B.C. judges can't preside over out-of-province hearings: appeal court

British Columbia’s judges cannot preside over out-of-province hearings but may use video conferencing to connect with B.C. courtrooms from afar, under an appeal court ruling.

Endean v. British Columbia stems from a class action certified separately in B.C., Ontario, and Quebec, involving people infected with Hepatitis C through the Canadian blood supply.

Class action counsel had brought motions for directions in the three provinces on whether the supervising judges could sit together to hear a settlement motion in Alberta.

The attorney general for Canada agreed with counsel that the judges should be able to do so, and this was supported by a B.C. Supreme Court decision on June 19, 2013.

However, the B.C. attorney general has successfully appealed the decision at the B.C. Court of Appeal.

Justice Richard Goepel’s decision, dated Feb. 17, 2014, said English common law only allowed superior court judges to conduct hearings within the province.

He wrote: “If British Columbia judges are going to be authorized to conduct hearings outside the province it is for the legislature to determine."

He added: “There is, however, no objection to a judge conducting a hearing in a British Columbia courtroom by telephone, video conference or other communication medium, even if the judge is not personally present in the courtroom, as long as the hearing itself takes place in a British Columbia courtroom.”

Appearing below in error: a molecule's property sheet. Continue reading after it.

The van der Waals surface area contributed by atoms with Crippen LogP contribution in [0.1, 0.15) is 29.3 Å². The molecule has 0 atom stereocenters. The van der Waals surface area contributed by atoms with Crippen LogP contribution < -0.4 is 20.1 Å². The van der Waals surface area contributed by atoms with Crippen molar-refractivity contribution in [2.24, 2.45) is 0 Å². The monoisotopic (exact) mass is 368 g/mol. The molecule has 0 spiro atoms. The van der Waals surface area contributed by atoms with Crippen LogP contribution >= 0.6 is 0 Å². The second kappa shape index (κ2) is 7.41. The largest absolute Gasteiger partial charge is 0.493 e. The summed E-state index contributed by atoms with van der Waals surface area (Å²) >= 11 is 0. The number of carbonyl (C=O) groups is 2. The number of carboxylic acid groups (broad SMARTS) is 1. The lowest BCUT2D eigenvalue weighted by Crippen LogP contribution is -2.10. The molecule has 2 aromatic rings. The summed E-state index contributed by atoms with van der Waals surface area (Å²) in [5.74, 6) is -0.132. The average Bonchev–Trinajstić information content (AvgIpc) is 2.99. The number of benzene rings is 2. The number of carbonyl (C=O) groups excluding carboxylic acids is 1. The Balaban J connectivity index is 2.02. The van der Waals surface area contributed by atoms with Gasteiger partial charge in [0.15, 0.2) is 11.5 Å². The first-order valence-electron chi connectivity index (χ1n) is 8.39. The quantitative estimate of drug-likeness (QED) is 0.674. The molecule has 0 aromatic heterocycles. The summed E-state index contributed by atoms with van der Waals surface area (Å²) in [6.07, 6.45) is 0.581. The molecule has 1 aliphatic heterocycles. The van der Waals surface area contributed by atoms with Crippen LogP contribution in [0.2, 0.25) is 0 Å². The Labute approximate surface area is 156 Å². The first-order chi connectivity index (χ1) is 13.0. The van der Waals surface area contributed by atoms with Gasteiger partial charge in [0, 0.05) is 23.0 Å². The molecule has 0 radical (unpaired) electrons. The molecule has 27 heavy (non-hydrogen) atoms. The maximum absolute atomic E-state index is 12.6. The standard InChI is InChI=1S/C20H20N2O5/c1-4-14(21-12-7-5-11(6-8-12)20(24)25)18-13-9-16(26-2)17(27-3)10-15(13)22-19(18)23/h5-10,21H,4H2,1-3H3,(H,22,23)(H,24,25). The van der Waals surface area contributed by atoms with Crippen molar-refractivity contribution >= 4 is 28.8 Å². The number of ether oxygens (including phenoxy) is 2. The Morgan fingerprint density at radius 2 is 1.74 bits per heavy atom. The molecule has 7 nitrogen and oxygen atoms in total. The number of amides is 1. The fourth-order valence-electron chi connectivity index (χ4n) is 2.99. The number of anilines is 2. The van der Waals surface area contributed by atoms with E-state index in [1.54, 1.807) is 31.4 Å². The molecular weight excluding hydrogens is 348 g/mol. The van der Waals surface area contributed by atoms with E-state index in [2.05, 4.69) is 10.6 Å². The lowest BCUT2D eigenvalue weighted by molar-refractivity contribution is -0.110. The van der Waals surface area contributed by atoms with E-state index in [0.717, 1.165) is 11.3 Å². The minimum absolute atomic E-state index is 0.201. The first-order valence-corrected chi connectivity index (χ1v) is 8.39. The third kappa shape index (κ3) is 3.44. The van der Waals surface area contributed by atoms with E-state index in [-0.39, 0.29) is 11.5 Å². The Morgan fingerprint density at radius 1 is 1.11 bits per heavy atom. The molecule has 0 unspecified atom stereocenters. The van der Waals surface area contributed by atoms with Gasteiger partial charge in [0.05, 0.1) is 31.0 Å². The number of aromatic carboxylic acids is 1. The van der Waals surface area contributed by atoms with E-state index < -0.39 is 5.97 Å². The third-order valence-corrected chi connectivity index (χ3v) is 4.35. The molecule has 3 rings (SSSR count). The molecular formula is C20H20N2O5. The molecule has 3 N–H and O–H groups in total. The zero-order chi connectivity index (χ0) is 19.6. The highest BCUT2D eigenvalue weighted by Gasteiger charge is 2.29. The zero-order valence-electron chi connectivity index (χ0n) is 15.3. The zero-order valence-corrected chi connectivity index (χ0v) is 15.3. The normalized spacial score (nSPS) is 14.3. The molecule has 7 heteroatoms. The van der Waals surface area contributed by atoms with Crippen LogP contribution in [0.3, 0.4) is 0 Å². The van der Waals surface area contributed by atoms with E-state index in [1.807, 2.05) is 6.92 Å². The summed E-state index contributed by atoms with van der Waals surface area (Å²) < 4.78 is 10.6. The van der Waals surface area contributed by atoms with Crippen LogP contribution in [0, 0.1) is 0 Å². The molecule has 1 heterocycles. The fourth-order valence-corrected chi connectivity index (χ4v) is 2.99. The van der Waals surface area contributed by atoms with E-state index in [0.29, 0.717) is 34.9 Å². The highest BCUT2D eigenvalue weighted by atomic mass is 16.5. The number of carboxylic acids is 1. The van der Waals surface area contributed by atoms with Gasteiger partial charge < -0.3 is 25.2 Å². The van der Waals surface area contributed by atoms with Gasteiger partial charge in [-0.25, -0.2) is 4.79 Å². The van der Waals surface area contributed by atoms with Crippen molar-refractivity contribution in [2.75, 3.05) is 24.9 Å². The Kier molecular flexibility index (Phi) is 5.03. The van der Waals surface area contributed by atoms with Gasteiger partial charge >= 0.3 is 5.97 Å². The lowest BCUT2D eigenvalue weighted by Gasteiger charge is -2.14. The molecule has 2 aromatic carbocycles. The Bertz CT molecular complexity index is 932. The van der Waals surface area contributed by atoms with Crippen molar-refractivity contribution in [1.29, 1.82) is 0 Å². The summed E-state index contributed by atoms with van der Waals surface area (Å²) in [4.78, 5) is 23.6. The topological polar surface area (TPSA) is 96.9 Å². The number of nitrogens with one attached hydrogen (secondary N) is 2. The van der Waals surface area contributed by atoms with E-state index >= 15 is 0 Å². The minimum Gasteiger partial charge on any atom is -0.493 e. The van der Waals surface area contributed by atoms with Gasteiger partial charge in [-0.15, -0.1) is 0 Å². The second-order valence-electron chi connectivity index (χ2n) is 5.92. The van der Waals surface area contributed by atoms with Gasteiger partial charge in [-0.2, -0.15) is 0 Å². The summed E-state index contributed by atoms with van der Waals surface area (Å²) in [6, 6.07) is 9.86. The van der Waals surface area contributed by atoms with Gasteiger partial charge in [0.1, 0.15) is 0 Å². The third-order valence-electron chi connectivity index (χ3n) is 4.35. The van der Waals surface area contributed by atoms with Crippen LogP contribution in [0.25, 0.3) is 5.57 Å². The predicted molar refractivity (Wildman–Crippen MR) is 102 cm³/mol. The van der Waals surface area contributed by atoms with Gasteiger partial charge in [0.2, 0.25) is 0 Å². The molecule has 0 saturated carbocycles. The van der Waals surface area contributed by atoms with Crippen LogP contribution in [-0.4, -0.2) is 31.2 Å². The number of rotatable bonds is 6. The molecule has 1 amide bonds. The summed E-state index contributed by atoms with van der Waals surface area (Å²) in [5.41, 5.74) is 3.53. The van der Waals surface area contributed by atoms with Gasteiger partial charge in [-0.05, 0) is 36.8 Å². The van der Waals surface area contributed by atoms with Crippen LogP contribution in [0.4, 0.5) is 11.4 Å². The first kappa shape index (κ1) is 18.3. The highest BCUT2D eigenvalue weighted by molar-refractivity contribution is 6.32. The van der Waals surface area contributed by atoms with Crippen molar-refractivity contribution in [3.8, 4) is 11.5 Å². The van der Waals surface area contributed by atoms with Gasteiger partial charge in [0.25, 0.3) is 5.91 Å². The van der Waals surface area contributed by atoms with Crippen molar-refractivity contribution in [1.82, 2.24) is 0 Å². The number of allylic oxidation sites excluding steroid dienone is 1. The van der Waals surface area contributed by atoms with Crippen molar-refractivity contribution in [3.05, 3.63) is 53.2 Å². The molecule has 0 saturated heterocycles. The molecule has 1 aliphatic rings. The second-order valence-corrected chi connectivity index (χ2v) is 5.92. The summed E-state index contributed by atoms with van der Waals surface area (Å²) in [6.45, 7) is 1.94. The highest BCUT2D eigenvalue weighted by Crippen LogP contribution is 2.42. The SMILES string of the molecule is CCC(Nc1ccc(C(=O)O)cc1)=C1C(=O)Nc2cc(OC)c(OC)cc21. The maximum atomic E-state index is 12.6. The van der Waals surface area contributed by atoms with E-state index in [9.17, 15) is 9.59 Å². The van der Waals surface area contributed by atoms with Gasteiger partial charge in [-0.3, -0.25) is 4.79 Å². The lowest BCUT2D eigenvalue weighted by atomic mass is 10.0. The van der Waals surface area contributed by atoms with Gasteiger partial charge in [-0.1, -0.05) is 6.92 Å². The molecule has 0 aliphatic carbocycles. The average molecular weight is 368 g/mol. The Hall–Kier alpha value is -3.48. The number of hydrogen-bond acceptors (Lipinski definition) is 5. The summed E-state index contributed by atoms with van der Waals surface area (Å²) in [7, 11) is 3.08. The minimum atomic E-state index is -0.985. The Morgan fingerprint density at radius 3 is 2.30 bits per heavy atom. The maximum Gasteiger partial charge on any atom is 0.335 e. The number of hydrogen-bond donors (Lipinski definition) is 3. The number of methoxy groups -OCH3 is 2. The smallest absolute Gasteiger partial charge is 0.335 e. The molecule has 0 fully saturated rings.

The attorney generals of Ontario and Quebec also oppose their judges sitting outside their province’s boundaries.

Chief Justice Warren Winkler ruled on May 24, 2013, that Superior Court of Ontario judges may preside over hearings conducted outside of the province, if they have personal and subject matter jurisdiction over the parties and issues in the proceeding.

In a Quebec Superior Court decision dated June 19, 2013, Chief Justice Francois Rolland agreed with Winkler.

An appeal on the Ontario decision has been adjourned.

Goepel rejected Winkler’s arguments on two main grounds. As well as arguing the common law did not allow judges to sit outside their territorial jurisdiction, the practice “endangers the open court principle,” he felt.

Conducting proceedings elsewhere would “clearly compromise” the ability of the public and local media to monitor cases, he said.

However, there is no need for a judge, counsel or witnesses to be physically present in a B.C. courtroom as long as they are linked up to a hearing within the province via telephone, video conference or other communication mediums, Goepel wrote.

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